Diversity Conversation: Sophia Brewer and Yaba Blay


(music)>>Hello, everyone. Thanks for tuning in to
“Diversity Conversations.” My name is
Sophia Brewer, and today, I am talking
with Dr. Yaba Blay. Welcome, Dr. Blay.
>>Thank you.>>We’re gonna jump right in
and start asking questions. We’re really excited
to have you here today. So to get us started, tell us
a little bit about your work, and what you’re gonna be
talking with us tonight.>>That’s a
big question. I do a lot
of things. I’m a professor,
an academic, an author, a producer,
content creator, I’m a mother. And tonight’s
conversation, as part of the Diversity
Lectures Series, is really going to be
taking folks on a journey into my own
journey, right? This kinda contextual
conversation about why I do the
work that I do. I think what we see in
the academy so often is folks detach
themselves, or at least attempt to perform
a detachment from their work, when, in reality, all of us are
very much attached to our work. And I think what brings
power to the work is knowing what
that attachment is, knowing why it is I do
the work that I do, and so, I’m speaking
from the position of a black woman who’s
first-generation Guianan, born in
America, who’s born and raised in
New Orleans, dark-skinned, daughter of
immigrants, and it absolutely has impacted
the choices that I’ve made, in terms of the
work that I wanna do, work that ultimately empowers us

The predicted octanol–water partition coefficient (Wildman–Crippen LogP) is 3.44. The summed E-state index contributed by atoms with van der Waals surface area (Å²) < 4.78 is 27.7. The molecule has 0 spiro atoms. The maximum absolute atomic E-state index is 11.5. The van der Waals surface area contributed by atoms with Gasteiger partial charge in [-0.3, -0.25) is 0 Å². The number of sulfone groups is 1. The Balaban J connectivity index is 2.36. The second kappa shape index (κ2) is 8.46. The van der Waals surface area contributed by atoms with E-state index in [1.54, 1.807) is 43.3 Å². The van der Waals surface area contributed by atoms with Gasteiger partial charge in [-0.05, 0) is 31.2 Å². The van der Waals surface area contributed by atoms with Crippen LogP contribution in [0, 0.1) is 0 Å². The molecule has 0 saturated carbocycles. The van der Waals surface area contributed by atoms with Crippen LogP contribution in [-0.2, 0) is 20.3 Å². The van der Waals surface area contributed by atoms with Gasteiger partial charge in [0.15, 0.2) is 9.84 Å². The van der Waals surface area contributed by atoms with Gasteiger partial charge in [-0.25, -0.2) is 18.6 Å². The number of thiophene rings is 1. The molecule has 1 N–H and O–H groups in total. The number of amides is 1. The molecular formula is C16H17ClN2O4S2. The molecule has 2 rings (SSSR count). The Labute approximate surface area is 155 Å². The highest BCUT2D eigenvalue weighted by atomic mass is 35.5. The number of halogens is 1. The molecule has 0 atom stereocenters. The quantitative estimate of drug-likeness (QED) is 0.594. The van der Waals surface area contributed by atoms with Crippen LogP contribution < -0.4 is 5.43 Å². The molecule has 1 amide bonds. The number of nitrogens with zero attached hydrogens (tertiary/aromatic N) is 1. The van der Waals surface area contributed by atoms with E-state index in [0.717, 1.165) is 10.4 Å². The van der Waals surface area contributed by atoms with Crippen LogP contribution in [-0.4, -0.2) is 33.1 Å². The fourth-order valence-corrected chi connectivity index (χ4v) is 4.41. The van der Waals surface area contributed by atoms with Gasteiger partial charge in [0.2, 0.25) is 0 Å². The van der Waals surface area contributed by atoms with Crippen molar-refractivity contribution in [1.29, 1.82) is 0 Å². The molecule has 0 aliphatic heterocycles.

to see the beauty in ourselves. Yeah.
>>Well, thank you. A lot of your work
centers around colorism and racial identity. Why should we care
about colorism? What is
colorism?>>Colorism is
an institution, not unlike white
supremacy, I think, in our everyday
existence. If we’re tuned
into anything, we’re tuned into
social inequality, we’re tuned
into racism, we’re tuned into
white supremacy, especially now, in
terms of the way that it works in folks’ lives
to create systems of inequity. Colorism is
no different in that white supremacy is
very much based on upon color, right, the difference between
who’s white and who’s not. Colorism is what happens when
we take that institution and that paradigm, and
inflict it upon ourselves, so that within
communities “of color,” that we place more
value on those of us with lighter
complexions than those of us with
darker complexions. And so, there’s
really no separation between the ways in
which colorism impacts people’s lived
experiences and the ways that racism
impacts our lived experiences, and so we should
absolutely care, ultimately, because it’s
impacting all of us.>>Okay.
>>Yeah.>>In what ways– because
I wanna make this relevant to people who may not be
of any minority group, so in what ways
is it relevant to maybe a white person, a
white person on this campus? Why should they
care about colorism when it comes
to our students? When it comes to the people
that walk through our doors?>>I mean, I don’t know
that I can tell someone why they should
care, necessarily, as much as it is something
that happens, right? In the same way that we
“should care about racism,” not everybody does. So it is to say that the person
who would care about colorism is somebody who
would care about the ways in which social
inequity impacts people’s lives. And so, if you
care about that, then you would understand